Despite what some public servants seem to think, the government works for the people -- not the other way around.

That means when appointed or elected government officials gather to discuss public matters, the public has a right to be there. When they communicate about public business in writing -- whether that’s on paper, in an email or in any other form -- the public has a right to see it.

Though there are some exceptions to these rules, which are grounded in state and federal law, our representative democracy would not work without them. That’s why we hope people will not stand idly by when public officials impede or outright block their legal right to know.

As we’ve reported many times, Montana’s closed-government problem has been reaffirmed time after time the last decade or so through studies conducted by a variety of organizations. One of the latest reports came from the Center for Public Integrity, a nonpartisan nonprofit that gave Montana a D grade in 2015 for government accountability and transparency.

Among the issues identified in the report is a costly public records system that requires citizens to sue the government to obtain public records withheld by public employees. We can attest that filing a costly lawsuit is sometimes the only way to get these documents, as we’ve had to do it before.

The report also noted that while Montana laws promise accountability on paper, they lack bite in practice. Montana officials love to tout the state’s constitutional provision that gives citizens the right to inspect public records and attend meetings of public agencies, but that is all meaningless without a system in place to enforce it.

We don’t want to give the impression that all local and state officials in Montana are trying to conceal public information.

Many of the public servants we work with every day have demonstrated a high level of commitment to government transparency, at least when working with the press, and a lot of public records are easily available online. Look for the "Sunshine Week" logo in our coverage this week for examples of stories made possible by public records that have been made accessible.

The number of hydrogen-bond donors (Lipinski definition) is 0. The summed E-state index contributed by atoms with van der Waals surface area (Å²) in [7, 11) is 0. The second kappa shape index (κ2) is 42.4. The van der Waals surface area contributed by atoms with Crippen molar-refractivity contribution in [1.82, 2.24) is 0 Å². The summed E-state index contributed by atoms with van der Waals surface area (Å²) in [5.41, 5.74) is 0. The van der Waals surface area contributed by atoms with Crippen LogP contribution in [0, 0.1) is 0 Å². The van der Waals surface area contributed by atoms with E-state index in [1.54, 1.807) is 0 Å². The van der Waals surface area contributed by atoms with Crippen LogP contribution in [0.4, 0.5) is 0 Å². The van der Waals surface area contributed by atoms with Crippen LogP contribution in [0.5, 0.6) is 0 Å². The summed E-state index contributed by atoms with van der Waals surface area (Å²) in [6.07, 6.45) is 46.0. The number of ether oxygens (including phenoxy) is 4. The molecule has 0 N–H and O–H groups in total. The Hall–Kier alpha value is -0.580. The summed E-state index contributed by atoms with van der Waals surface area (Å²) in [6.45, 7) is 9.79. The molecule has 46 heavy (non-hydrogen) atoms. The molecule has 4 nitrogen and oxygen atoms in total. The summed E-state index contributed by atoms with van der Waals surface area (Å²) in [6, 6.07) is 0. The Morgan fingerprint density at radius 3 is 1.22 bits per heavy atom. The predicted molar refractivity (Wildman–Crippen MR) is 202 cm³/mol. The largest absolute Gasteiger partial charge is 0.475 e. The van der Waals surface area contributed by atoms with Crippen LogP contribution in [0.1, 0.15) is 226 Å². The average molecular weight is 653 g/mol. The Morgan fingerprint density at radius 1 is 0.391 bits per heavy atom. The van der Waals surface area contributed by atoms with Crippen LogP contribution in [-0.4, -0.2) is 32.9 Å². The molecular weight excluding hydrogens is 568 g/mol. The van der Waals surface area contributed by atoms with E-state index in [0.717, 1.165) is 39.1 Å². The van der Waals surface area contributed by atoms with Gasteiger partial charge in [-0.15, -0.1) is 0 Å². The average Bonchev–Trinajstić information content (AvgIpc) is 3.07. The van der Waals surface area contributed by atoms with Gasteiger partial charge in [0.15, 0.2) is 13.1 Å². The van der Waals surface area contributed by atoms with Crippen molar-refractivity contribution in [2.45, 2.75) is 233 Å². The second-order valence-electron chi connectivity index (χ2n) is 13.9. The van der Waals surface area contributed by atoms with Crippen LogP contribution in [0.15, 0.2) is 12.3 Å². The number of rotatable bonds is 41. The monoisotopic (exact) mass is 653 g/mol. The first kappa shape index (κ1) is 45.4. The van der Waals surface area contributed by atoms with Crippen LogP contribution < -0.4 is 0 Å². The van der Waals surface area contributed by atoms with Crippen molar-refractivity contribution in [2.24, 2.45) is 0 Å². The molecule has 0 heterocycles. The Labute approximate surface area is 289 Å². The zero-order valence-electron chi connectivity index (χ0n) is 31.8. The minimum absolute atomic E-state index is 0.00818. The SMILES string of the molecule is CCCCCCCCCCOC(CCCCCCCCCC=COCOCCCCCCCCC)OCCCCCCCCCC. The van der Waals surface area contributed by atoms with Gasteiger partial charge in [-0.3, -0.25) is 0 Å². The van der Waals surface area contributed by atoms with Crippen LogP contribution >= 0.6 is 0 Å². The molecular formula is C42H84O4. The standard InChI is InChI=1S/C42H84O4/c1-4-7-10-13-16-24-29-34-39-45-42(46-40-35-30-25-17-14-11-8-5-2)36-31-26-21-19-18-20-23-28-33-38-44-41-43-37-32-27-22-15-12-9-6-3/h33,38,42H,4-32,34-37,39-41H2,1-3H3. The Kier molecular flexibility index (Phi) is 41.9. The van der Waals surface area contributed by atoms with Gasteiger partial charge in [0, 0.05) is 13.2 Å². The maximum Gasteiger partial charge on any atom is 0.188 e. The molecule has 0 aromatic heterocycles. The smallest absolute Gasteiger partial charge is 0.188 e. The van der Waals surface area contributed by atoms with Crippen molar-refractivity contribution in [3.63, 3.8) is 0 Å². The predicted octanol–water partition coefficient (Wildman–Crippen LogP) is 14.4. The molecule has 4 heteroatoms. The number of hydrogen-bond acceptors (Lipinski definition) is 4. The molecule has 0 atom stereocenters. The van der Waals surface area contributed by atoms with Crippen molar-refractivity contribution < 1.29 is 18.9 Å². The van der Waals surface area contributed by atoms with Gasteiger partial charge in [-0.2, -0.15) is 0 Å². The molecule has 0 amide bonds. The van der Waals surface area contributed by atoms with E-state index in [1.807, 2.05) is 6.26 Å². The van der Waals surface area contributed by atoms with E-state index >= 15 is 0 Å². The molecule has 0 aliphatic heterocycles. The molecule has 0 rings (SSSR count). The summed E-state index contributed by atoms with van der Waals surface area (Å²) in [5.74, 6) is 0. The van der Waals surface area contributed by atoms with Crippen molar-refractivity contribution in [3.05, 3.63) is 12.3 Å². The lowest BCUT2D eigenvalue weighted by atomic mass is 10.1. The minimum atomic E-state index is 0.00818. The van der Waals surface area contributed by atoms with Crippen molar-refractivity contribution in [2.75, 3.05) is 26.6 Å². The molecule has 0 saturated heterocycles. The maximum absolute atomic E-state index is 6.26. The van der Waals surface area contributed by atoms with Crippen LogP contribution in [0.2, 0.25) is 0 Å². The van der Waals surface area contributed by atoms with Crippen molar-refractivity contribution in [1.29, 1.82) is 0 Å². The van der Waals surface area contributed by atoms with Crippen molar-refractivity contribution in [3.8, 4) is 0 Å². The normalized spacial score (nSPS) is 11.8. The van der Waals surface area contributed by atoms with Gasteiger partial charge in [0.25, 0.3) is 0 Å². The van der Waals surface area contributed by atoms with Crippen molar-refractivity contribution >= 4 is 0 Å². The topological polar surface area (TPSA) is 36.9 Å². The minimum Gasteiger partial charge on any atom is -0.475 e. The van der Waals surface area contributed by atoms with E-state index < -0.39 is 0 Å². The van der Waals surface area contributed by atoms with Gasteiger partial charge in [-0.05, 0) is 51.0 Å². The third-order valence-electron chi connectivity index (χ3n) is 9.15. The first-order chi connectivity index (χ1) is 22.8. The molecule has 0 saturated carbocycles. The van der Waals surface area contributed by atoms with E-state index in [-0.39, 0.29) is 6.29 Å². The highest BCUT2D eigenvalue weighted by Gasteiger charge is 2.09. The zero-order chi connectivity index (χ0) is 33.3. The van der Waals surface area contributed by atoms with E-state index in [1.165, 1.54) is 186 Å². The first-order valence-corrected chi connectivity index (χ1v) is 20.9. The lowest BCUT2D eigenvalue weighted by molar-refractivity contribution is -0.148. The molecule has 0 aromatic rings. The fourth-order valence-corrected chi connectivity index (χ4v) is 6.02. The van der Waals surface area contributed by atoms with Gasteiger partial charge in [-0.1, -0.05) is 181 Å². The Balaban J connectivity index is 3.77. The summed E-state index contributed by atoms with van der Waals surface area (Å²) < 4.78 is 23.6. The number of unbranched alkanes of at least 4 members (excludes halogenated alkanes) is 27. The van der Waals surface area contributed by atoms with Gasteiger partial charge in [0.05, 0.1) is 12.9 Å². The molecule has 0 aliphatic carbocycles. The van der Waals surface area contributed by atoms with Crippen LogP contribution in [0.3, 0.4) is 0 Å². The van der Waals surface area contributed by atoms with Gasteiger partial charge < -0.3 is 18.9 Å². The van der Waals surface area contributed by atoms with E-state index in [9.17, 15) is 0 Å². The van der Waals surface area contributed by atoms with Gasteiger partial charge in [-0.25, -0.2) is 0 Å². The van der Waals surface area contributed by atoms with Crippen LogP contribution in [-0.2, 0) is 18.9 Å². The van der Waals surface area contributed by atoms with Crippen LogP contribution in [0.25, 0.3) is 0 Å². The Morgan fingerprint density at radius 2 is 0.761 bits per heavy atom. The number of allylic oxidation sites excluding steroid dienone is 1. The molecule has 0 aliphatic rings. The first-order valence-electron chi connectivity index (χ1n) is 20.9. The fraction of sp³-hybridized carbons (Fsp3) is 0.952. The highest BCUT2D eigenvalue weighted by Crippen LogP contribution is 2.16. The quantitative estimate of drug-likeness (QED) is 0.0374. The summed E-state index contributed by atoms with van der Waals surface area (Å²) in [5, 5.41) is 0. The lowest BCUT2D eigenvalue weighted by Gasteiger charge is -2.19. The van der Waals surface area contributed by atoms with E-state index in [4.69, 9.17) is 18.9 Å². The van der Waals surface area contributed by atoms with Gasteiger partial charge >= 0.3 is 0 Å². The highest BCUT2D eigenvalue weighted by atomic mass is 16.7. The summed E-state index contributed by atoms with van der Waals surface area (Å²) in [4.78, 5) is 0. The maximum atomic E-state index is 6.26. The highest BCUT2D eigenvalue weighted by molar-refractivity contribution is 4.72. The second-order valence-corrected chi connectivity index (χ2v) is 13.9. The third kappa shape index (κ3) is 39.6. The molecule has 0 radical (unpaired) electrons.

But we’ve also dealt with those who like to exploit the state’s weak transparency laws to withhold public information. And that will probably continue to happen until the people of Montana make it a priority to fix this systemic problem.

In honor of Sunshine Week, a national initiative that runs from today through Saturday promoting open government and freedom of information, we encourage Montanans to push for more transparency and accountability within our government.

We want to see laws prohibiting government officials from discussing the public’s business in private emails, and we want public officials to be required to respond to records requests within a reasonable amount of time. We also want the state to implement a formal process that compels officials to provide public information without involving the courts, and we want to see criminal penalties implemented for those who still fail to do so.

Above all, we want all government officials in Montana to fulfill their constitutional obligation to operate openly and transparently. Because a watched government is an accountable government, and the taxpayers deserve to know what they’re paying for.

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